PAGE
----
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Thursday
May152014

Trackr is a go!

My desire to write here seems to come in fits and starts.  I have stuff I want to talk about, just never seem to find time to write about it.  But this is a special occasion.  I've been working on a webapp to track hard-drive based backups of our servers at work.  It's very simple, but almost all of the technology was unfamiliar to me when I started.  The database was familiar, but using C# as the base language was new, the Webmatrix IDE I wrote it in was new, using the Bootstrap frame so it wouldn't look like crap was new, and adding a bit of Javascript was new and the most intimidating of the lot.

Implementing the code on the work server was an exercise in frustration, but I managed to get it working.  It's strange, there is an undeniable thrill when I get something working.  I experienced this when writing the code, and being delighted when something actually worked, and I got it the first time I got it working for real on the work server.

I know I've mentioned elsewhere the mentor relationship I have with my brother-in-law Adam.  I was talking with him about deploying the code and getting it working.  He told me I needed to get it in the hands of users so they can break it and I could fix it, that the first pass never stands up to actual users.  I was immediately a little bummed because I couldn't really see anyone using it.  This was a frustrating task I had to do by hand that I was hoping to automate.  So I figure it's no big deal, I learned a lot and I'll just pick a new project that others will use.  Turns out I was a little naive about my assumptions.

For one, I didn't anticipate myself as a user being a source of problems, but I found at least 4 little problems or typos that completely eluded me in the development and testing phase.  Small issues, easily fixed.  I just found it amusing, how it seemed rock solid while making it and I found problems in a matter of minutes when I actually used it.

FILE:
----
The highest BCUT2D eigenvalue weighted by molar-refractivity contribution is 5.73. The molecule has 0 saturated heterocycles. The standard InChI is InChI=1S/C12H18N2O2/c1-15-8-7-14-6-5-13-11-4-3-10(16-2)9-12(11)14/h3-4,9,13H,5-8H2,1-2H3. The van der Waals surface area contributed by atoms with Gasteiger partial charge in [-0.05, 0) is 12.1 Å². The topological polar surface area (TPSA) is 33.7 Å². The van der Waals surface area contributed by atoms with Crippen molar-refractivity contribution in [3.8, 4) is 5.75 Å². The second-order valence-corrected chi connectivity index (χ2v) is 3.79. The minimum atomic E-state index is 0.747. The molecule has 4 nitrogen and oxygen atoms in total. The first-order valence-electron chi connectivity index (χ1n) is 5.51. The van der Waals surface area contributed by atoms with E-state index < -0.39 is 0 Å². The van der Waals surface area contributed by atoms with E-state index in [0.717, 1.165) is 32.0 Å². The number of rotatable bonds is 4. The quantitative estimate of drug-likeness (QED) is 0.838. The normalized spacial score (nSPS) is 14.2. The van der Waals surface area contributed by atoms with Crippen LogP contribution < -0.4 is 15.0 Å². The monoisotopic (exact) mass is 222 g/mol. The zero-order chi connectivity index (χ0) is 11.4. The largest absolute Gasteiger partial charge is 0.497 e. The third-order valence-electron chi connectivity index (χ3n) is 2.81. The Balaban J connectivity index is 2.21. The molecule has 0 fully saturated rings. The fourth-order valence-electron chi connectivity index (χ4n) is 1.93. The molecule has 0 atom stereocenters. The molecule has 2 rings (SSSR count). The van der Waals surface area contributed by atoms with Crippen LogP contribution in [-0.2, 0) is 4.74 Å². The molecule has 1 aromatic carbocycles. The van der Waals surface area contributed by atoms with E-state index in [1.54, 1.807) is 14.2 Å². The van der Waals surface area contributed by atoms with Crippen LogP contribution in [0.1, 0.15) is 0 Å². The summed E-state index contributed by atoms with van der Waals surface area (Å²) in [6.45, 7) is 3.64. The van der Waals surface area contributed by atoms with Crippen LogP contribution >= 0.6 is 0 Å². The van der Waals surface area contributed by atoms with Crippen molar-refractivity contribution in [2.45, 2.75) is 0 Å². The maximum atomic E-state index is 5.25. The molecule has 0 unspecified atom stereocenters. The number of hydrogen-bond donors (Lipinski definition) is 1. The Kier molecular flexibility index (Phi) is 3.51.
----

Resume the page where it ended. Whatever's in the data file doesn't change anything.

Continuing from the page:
The second thing I didn't anticipate was that my boss would end up using this.  The way it used to work is he would check on the backup appliance, then tell me what was on a backup and when it was made, and I would document it and switch the hard drive.  It never occured to me, but he could easily document it himself now.  So within about an hour of showing him the app and how it works, he starts requesting features!  Most of it was pretty simple, but one request threw me for a loop.  I think I can implement it, but I need to give it some thought before diving in.

When this happened, I shot off an email to Adam explaining that I've created a monster, and that he was right about it not standing up to real users.  He replied with "Congratulations you are now a junior programmer. Save the date and start tracking it. You will need it." So for any potential employers out there who may end up reading this, I have created a thing, deployed it, and on the following date had it beaten on and started working on unforeseen features and problems:

May 13, 2014

I made it nice and big so it would be easy to find.  I'll write some follow-ups once I have a chance to fix and implement some of the issues my boss raised.  I've also started on a new project to further my education.  I'm running into database issues with this one, but that is a story for another time

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